• Team Reading- Teams (homeroom classes) broke into groups and community volunteers read the book, “The Sneetches” by Dr. Seus. This book discusses racism against “people” who are different, and the Sneetches will do anything to avoid being the same. The reading was followed with a discussion, where the volunteers asked students, “What is going on in this story? Were the Sneetches treating each other well? How did the story end?” After discussion, volunteers reiterated the holiday that was being celebrated and the goal of the day. Volunteers also reiterated what Team teachers (should have) said regarding the simulation.
    • Simulation- After the reading, students were released to their first class. Signs were hung up around the schools (bathroom, water fountains, hallways) directing the different colored students to different amenities. The community volunteers patrolled the hallways (especially during passing periods) to make sure students were following these “rules”. There was a “jail” set up for anyone who disobeyed these rules. Teachers could also send students to the jail during class. In jail, a volunteer administered the Louisiana Literacy Test (http://www.ferris.edu/jimcrow/question/feb12/literacytest.pdf) given during the ‘60s. As the day proceeded, green students experienced further discrimination. Volunteers encouraged particular blue students to antagonize the green students.
    • The Revolt- The hope was that particular students (both green and blue) would eventually get frustrated and decide to protest. We had poster supplies so students could make protest posters. They were asked to follow Student Nonviolent Coordinating Committee (SNCC)’s nonviolent protest procedures (http://www.tolerance.org/activity/commitment-nonviolence-leadership-john-lewis); they had to read these procedures and agree. A large group of students started to protest, primarily during lunch and recess. There was a group that chose not to engage though.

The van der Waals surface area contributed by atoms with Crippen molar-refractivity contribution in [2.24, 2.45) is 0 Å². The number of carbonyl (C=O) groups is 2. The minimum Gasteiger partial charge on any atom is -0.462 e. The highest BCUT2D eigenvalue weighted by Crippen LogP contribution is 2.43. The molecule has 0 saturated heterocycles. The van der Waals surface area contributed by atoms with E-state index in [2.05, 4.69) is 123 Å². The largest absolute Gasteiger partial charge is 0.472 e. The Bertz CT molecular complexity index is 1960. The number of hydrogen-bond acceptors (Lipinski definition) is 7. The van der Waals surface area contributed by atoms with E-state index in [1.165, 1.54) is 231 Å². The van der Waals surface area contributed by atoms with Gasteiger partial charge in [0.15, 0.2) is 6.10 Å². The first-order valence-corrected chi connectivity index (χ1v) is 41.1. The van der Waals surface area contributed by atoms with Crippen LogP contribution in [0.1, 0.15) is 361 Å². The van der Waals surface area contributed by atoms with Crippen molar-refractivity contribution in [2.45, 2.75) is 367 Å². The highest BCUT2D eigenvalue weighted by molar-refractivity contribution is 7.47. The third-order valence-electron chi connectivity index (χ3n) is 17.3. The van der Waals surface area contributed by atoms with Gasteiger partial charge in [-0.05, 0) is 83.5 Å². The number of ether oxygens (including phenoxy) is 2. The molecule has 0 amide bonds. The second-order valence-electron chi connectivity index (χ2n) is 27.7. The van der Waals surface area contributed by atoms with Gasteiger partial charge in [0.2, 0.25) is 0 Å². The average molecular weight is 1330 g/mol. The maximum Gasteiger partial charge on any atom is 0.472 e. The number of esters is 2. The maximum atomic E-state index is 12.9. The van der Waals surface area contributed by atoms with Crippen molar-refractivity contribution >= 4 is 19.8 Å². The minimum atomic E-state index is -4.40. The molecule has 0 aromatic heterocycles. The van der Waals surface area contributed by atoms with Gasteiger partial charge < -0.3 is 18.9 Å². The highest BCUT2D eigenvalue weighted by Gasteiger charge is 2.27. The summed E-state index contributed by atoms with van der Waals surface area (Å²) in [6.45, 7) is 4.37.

• End of Day Assembly- Students gathered at the end of the day. Power Up staff debriefed students on the day. We asked questions like, “What was it like? Who was green and uncomfortable? Who was blue and uncomfortable?” A large goal of the debriefing was to get both student groups to understand there were difficulties among both. For example, one friend could be green and the other blue and they were not allowed to interact. Volunteers then presented a civil rights timeline of various events and groups that gained rights over time. Everything from women, to voting, to equal pay, to disabilities, to LGBT. Students were able to see that the Civil Rights Movement was not only during the 1960s but has been a long process and will continue to be.

Note: We stressed that the simulation is only a small window into what people actually went through and that we cannot fully understand the Civil Rights Movement from one short day of minimal oppression.


After the day was over, Power Up staff received comments from both students and parents that the discussions and activities done during MLK Jr. Day really stuck with the kids. If you have more questions about how to plan a day like this at your school, give us a call! It’s 406-446-2296, and ask to talk with Travis or Sam.